Crest Jewel 5.10a
Trip ReportCrest Jewel TR 8/20/06
Trip Report: August 20, 2006
Ed Hartouni & Gary Carpenter
Crest Jewel 5.10a, 10 pitches
I've been avoiding this one for a while because I didn't get rave reviews from various climbers I'd asked, "too contrived" was a typical comment. Hey, life's too short and the climb list too long to do uninteresting climbs, no? Well, Gary's been running the list lately, getting us into great adventures, I get an email earlier in the week:
Date: Tue, 15 Aug 2006 09:30:11 -0700
X-Accept-Language: en-us, en
To: Ed Hartouni
Subject: Crest Jewel?
Crest Jewel from Porcupine this weekend?
PS: How's your van?
How's my van? well coming back the weekend before I apparently blew a hose and had a "loss of coolant accident" fortunately we made it to Oakdale where we took advantage of "Willey's Towing" to get the beast back to Livermore. I'm writing this now because my mechanic didn't get it back together in time for a much planned trip to Bishop for Sasha's birthday weekend... happy B-day Sasha, and howdy to the Bishop crew!
Well we blast off earlier from Livermore, get to T-19 trail head, not many cars, and start the rather pleasant, mostly down hill walk out to North Dome, which is closer than I believe the NPS signs indicate.
At some point you start to get great views into the Valley, and Half Dome looms up out of the forest:
From our last approach to do South Face we knew to avoid any vegitation, so instead of heading for the notch, we split west with the trail to Yosemite Point and walked down the slab. We dropped off a little earlier than we should, but it was only a little scrambling to get to the slab, and then walk down looking at Glacier Point across the Valley:
Gary had his altimeter so we knew when take the east off-ramp to the start of the climb. There is still a bit of bush wacking to do, but it is minimized, not that we still didn't quite do it in the least veged way. About 2 hours from the car to the start, not bad for a couple of old farts.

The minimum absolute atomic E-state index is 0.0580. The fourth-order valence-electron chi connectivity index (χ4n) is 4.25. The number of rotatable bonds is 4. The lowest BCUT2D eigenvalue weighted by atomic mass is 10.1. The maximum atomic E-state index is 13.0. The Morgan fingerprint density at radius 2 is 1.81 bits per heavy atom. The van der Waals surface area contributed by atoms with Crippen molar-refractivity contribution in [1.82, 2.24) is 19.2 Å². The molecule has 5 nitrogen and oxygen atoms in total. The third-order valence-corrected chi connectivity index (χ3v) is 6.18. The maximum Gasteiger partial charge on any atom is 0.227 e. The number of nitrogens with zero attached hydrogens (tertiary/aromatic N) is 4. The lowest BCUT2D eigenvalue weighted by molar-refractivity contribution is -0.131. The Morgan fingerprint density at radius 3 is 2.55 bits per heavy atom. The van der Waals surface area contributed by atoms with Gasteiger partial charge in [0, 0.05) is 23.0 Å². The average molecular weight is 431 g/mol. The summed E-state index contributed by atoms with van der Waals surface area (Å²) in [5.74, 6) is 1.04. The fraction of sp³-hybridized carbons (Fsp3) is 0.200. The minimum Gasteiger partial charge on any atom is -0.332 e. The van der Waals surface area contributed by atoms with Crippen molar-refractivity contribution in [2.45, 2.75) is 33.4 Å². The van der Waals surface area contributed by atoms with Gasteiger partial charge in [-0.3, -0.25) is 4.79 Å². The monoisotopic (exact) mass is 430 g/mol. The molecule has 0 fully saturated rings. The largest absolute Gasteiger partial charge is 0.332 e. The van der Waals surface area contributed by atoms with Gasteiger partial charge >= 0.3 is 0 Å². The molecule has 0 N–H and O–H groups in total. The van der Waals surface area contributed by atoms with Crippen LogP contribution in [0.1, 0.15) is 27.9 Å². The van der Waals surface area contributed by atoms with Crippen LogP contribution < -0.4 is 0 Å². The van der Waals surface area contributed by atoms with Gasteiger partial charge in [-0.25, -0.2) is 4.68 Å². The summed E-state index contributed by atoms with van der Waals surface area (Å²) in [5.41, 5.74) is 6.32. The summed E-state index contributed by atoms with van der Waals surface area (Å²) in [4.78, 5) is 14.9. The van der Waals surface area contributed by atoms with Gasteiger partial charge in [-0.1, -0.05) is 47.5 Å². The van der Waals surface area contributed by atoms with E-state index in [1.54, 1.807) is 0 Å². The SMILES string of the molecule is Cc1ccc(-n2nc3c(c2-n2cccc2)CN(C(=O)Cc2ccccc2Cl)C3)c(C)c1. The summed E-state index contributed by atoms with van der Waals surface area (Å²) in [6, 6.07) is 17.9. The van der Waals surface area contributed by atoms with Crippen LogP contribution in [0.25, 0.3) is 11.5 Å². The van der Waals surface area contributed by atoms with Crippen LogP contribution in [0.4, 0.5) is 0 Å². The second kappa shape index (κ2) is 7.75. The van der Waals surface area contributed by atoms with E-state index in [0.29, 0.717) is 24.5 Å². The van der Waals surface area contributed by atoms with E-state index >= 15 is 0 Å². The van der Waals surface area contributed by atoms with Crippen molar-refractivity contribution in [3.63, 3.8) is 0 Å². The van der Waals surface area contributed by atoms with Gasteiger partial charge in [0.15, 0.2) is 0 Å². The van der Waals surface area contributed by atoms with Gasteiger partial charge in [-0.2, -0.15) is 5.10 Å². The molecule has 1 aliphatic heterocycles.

We used my 9.4 mm 65 m cord, which I still love... though it is getting close to retirement, well earned. I did the first two pitches as one, jumping right onto the same type of features we would be climbing all days. The initial hard moves seemed hard! but not too bad, just need patience to swim up this climb in a sea of granite. Here is Gary approaching the p2 belay anchors. The tree to his left on the vegitated ledge is the start, the triangular feature with trees on it is the top of Washington Column and there is the base of Glacier Point and the Valley floor below.
Pitch 3 is the first of many route features on this climb, walk the dike out right, then go straight up to the next dike. Here Gary spots the next set of "up" bolts
Pitch 4 was cool, actually put a small cam (hey, we brought it, might as well use it). All you need is 10 slings, 20 'biners and whatever you use to attach to the anchors. Starting off on Pitch 5, Gary gives his best "scrute" searching for the bolts as the sun climbs overhead killing the contrast. I think we found all the bolts, though:
At the p5 anchors Gary thought he would shoot a picture of me, since I'm usually the one doing the shooting... ok, here it is, the thing this route does have is fantastic position with great views. It was warm in the sun, but there was a wonderful westerly breeze blowing us cool on the high up face.
Pitches 6 and 7 go down pretty smooth. But that point you've got the character of the climb pretty much down pat, and you are just climbing, feels great, mostly, our feet weren't too happy but it is a slab climb, a long one... The second 10a crux on the p8 comes and goes without much effort, all the moves are wired at this point. Here Gary extends his foot out at the crux:
Now pitches 9 and 10 can be combined, p9 follows a dike right to the anchor bolts, then the route goes up from there to the final p10 anchors... no problem, get the G-man to take us home, a petronaut rock-walking attached to the mother ship by his orange umbilicus:
Four hours from the start, we are chillin' at the p10 anchors, taking in the views. Gary is relaxing as the sun starts across Half Dome's face:
I liked the climb. It is a lot of slab, and goes quick. I don't think it is a great line, more a great setting, and I'd do it again.
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